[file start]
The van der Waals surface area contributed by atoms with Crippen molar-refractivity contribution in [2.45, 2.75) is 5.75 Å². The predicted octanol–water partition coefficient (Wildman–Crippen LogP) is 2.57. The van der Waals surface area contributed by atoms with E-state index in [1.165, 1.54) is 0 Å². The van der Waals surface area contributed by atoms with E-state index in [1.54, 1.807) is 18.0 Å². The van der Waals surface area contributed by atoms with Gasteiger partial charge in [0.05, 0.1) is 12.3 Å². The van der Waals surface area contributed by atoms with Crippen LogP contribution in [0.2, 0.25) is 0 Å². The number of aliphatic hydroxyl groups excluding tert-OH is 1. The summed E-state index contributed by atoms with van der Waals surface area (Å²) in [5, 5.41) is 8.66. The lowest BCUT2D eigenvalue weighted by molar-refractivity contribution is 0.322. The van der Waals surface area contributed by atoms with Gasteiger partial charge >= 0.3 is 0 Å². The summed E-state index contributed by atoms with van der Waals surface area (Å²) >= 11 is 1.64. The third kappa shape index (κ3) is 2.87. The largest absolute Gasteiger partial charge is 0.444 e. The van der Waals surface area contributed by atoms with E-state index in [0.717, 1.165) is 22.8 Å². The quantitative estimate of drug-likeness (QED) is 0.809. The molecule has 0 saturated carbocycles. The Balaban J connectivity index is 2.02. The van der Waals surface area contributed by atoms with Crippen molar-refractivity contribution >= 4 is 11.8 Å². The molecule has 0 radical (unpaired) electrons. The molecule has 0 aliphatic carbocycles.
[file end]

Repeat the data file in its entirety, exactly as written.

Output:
The van der Waals surface area contributed by atoms with Crippen molar-refractivity contribution in [2.45, 2.75) is 5.75 Å². The predicted octanol–water partition coefficient (Wildman–Crippen LogP) is 2.57. The van der Waals surface area contributed by atoms with E-state index in [1.165, 1.54) is 0 Å². The van der Waals surface area contributed by atoms with E-state index in [1.54, 1.807) is 18.0 Å². The van der Waals surface area contributed by atoms with Gasteiger partial charge in [0.05, 0.1) is 12.3 Å². The van der Waals surface area contributed by atoms with Crippen LogP contribution in [0.2, 0.25) is 0 Å². The number of aliphatic hydroxyl groups excluding tert-OH is 1. The summed E-state index contributed by atoms with van der Waals surface area (Å²) in [5, 5.41) is 8.66. The lowest BCUT2D eigenvalue weighted by molar-refractivity contribution is 0.322. The van der Waals surface area contributed by atoms with Gasteiger partial charge >= 0.3 is 0 Å². The summed E-state index contributed by atoms with van der Waals surface area (Å²) >= 11 is 1.64. The third kappa shape index (κ3) is 2.87. The largest absolute Gasteiger partial charge is 0.444 e. The van der Waals surface area contributed by atoms with E-state index in [0.717, 1.165) is 22.8 Å². The quantitative estimate of drug-likeness (QED) is 0.809. The molecule has 0 saturated carbocycles. The Balaban J connectivity index is 2.02. The van der Waals surface area contributed by atoms with Crippen molar-refractivity contribution >= 4 is 11.8 Å². The molecule has 0 radical (unpaired) electrons. The molecule has 0 aliphatic carbocycles.